The Piglet2014 / First Round, 2014

Vegetable Literacy vs. Saving the Season

Vegetable Literacy

Deborah Madison

Get the Book

Saving the Season

Kevin West

Get the Book

Judged by: Kat Kinsman

Kat Kinsman is the managing editor of’s EPPY Award-winning food blog Eatocracy. She oversees CNN’s Matrimony beat and writes for CNN Living on numerous topics, especially mental health and being a ladyperson.

Before joining CNN in 2010, Kinsman served as the senior editor for AOL Food and Slashfood, worked as a copywriter at Tribal DDB, and spent 10 years as an art director and designer at publications such as Maxim, FHM, CitySearch, and others. She is a Kansas City Barbeque Society-certified BBQ judge, vice chair of the James Beard Journalism Committee and an avid member of the Southern Foodways Alliance. In 2013, she was nominated for a James Beard Broadcast Award, spoke at a wide variety of conferences, and joined the New York Times’ Kim Severson onstage at the Southern Foodways Alliance Symposium in a heated debate over Pie vs. Cake. (They tied.)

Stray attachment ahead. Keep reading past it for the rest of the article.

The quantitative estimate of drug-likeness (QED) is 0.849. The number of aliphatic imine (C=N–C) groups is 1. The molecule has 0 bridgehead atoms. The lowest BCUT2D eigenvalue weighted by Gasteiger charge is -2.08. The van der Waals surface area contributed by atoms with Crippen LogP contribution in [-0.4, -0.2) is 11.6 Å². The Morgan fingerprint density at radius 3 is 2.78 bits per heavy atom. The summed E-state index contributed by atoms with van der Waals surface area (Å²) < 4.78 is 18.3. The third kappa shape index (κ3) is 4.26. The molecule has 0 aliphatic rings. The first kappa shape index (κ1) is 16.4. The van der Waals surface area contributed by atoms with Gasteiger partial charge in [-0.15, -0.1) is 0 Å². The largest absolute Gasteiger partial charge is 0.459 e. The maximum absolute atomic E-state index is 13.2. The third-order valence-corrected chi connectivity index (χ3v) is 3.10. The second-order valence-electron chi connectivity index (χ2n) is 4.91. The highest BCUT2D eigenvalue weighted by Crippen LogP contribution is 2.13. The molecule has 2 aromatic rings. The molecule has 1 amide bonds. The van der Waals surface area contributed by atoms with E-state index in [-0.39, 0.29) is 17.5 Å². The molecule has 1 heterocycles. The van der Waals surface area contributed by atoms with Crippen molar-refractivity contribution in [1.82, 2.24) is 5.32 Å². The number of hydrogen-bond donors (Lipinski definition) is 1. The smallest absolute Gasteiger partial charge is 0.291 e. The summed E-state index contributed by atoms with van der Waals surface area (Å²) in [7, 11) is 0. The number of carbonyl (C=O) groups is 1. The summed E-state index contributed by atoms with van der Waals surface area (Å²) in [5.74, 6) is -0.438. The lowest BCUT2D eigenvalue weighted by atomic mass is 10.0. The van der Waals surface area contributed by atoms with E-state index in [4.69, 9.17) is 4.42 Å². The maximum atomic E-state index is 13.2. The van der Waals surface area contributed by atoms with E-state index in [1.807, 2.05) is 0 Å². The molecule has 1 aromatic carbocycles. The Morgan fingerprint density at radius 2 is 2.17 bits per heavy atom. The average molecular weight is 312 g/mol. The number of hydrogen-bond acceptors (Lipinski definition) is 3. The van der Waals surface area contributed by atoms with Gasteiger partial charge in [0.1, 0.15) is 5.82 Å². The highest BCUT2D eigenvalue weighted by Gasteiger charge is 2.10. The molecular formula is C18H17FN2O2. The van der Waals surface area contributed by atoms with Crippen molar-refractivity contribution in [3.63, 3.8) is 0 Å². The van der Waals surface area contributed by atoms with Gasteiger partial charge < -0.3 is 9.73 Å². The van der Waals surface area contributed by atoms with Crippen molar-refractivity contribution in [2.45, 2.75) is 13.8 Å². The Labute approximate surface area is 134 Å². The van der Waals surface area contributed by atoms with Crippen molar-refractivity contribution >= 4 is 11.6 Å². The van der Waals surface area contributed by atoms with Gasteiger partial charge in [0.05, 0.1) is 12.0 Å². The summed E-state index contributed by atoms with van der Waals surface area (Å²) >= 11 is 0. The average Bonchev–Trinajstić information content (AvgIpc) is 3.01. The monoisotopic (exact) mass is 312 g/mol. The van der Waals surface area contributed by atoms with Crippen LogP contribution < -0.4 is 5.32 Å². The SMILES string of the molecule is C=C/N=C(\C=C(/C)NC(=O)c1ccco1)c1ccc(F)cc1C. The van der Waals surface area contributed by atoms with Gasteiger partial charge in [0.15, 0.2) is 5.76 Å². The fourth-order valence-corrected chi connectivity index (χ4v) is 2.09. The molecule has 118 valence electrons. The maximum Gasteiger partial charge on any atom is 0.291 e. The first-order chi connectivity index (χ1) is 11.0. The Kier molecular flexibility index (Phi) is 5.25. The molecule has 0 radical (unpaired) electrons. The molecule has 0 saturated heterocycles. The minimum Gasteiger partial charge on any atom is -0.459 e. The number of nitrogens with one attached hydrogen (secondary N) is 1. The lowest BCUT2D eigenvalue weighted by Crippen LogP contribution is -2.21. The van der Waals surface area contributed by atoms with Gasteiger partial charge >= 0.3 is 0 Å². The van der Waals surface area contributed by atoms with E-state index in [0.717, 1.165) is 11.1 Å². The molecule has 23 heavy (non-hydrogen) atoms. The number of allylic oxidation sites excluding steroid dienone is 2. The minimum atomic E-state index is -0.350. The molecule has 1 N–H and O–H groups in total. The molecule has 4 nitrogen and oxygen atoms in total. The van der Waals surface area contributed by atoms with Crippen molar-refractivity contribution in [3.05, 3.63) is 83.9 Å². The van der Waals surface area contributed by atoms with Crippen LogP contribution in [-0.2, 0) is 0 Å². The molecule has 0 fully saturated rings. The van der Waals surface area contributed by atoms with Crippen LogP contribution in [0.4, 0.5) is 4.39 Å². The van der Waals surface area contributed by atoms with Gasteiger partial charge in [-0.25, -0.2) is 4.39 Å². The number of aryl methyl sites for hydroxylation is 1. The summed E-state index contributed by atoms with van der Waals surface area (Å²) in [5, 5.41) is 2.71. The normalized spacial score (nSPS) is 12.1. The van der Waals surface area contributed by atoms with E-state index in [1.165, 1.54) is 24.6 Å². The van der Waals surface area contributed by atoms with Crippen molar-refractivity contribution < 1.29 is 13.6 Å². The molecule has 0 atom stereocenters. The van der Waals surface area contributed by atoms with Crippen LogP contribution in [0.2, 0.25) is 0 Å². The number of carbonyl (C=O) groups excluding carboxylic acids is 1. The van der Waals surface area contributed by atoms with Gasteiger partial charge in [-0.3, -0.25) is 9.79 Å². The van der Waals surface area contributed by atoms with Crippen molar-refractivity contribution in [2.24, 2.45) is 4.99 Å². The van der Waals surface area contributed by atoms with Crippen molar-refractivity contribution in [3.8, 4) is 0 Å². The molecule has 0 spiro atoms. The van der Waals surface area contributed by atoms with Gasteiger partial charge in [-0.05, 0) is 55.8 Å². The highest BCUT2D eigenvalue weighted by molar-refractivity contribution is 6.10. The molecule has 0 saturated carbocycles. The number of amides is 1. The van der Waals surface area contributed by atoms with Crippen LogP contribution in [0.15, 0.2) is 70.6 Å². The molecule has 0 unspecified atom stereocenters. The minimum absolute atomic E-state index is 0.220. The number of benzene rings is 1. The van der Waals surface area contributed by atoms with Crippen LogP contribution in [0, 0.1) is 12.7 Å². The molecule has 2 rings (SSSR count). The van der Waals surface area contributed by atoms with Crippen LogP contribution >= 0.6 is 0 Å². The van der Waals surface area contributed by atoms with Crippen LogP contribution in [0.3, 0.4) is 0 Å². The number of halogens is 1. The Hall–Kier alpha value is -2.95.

The Judgment

Calloo callay! Oh frabjous day! Somehow I managed to score two books that are both highly useful and relevant, and I might have to resort to the medium of interpretive dance to fully explain how rare that is.

Like many food editors, I live at the base of Cookbook Mountain -- a teetering pile of nearly every title that's published every season. While a certain -- unfortunately smallish -- percentage of them are interesting, the intersection of those and ones I'm actually likely to 1) take home and 2) sully in my kitchen is practically microscopic.

I collect cheffity-chef "this is my vision" manifestoes like they're going out of style (though they show no sign of it), but mainly for inspiration. I'm a dedicated home cook, to be sure, but it's not like I have room in my fridge for a hotel pan full of gellan gum and a gallon of duck web stock I was supposed to have made two weeks before. I -- and pretty much any other civilian cook I know -- ain't got time, let alone room, for that, unless it's for a big, special blowout feast.